East Coast Low


Since Friday June 3, (now Sunday 5th!) large swathes of the east coast of Australia have been enveloped in storm. We have been experiencing an “East Coast Low” which is the non-tropical equivalent of a cyclone. The image above is a synoptic chart showing the low pressure system from (perhaps) July 2001. From the BoM website: http://www.bom.gov.au/nsw/sevwx/facts/ecl.shtml

The East Coast Low is defined by latitude and the speed with which the air pressure drops. This fairly reliable looking wikipedia entry offers a useful outline: “Australian east coast lows (known locally as east coast lows and sometimes as east coast cyclones) are extratropical cyclones, the most intense of these systems have many of the characteristics of subtropical cyclones. They develop between 25˚ south and 40˚ south and within 5˚ of the Australian coastline, typically during the winter months. Each year there are about ten “significant impact” maritime lows.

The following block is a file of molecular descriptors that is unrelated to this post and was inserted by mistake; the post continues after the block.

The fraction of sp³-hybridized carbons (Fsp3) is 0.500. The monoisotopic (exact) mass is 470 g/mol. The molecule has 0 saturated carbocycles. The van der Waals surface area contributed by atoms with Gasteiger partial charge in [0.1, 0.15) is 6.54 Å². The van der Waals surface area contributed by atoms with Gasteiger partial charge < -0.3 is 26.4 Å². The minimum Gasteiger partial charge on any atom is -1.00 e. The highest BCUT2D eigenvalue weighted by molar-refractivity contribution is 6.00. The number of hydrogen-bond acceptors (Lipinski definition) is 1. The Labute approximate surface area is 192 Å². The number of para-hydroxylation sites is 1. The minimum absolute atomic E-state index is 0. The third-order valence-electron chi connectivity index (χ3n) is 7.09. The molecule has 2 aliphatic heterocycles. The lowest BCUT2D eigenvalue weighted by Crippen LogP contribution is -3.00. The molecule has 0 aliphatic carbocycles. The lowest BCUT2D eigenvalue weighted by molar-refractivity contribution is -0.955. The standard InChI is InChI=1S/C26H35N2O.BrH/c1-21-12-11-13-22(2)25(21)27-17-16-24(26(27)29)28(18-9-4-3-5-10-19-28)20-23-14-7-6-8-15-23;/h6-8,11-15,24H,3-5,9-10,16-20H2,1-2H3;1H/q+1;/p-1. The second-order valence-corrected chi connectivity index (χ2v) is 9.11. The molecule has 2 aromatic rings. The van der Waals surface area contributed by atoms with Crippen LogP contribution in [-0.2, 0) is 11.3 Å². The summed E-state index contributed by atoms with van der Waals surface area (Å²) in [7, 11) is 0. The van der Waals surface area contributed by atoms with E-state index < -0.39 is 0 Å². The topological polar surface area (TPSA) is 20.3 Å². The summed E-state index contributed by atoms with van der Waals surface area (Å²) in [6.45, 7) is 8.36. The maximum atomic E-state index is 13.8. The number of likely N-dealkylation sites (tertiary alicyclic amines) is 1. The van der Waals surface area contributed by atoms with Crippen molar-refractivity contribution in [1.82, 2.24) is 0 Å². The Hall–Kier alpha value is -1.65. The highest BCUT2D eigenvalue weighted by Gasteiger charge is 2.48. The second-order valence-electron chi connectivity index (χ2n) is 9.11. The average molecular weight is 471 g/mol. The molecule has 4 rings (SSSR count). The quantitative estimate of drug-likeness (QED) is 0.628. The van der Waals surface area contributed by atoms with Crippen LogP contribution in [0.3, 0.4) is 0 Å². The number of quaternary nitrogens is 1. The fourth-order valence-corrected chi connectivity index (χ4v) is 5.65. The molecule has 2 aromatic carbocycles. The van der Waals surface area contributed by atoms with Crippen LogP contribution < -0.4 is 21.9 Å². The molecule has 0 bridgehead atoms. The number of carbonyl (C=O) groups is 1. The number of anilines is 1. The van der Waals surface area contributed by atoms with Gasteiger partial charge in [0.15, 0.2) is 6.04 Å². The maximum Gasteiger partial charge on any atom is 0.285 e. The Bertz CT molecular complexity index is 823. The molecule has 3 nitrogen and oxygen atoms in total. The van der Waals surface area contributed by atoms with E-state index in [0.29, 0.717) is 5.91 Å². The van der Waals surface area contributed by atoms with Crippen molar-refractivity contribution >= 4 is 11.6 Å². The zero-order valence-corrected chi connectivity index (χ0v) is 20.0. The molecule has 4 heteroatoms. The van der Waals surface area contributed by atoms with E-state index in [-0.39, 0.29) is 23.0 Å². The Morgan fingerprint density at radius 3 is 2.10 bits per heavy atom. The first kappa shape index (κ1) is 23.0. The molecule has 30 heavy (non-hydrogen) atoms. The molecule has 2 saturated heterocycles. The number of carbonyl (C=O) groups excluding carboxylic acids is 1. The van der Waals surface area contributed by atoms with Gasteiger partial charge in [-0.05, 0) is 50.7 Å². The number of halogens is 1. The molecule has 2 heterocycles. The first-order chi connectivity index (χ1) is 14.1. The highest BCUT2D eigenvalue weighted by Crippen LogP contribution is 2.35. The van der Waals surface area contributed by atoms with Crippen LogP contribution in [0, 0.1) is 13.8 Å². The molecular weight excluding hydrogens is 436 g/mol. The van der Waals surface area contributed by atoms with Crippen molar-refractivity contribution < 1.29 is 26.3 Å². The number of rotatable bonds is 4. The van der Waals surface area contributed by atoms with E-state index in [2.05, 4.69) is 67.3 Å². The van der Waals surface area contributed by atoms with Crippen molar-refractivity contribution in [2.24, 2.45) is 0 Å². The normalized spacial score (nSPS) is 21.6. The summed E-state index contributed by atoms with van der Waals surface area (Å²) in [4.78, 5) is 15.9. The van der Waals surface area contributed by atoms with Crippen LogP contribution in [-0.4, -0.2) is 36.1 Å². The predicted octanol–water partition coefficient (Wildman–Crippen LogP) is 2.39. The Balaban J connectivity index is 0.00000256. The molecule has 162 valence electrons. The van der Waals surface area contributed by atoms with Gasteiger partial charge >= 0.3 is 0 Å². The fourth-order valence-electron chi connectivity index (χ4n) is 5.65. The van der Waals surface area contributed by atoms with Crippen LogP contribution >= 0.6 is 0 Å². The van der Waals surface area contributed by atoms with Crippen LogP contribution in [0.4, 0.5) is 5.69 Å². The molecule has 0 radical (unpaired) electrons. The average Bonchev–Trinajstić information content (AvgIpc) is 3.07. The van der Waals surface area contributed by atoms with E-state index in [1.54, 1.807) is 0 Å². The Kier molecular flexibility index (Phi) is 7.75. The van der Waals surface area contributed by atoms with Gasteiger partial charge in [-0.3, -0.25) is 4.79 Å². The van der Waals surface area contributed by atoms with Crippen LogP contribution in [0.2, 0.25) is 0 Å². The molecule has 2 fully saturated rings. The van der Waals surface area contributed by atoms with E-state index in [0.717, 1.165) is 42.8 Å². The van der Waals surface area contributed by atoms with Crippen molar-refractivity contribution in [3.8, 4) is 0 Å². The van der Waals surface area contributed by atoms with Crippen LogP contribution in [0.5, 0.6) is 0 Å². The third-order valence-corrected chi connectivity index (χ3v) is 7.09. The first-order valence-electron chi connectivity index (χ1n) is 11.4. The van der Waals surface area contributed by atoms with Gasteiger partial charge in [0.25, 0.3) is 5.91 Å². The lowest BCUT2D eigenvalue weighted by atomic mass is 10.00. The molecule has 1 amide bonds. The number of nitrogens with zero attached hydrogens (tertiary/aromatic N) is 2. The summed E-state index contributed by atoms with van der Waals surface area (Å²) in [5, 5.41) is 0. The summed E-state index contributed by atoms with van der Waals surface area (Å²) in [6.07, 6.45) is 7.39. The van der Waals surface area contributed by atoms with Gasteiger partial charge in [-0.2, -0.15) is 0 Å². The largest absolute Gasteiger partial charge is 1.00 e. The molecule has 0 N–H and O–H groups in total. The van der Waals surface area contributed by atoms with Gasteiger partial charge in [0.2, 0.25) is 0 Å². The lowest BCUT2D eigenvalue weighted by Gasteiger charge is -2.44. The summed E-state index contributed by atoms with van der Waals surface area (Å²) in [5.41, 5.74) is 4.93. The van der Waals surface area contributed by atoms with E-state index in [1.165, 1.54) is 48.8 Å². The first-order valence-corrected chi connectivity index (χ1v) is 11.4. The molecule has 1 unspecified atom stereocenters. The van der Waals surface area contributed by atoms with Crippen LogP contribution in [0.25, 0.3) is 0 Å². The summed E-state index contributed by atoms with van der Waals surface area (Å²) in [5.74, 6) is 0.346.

What it amounted to here near us was incredible wind, a weekend spent inside. We recently ventured out into the flood waters and found a very high river at low tide.

<p><a href=”https://vimeo.com/169407779″>Cooks River in Flood</a> from <a href=”https://vimeo.com/user3137328″>Jennifer Hamilton</a> on <a href=”https://vimeo.com”>Vimeo</a&gt;.</p>

This is at low tide (0.4m), high tide (at 8pm tonight) will be 2.04m. We might head back out tonight to see how high it gets.

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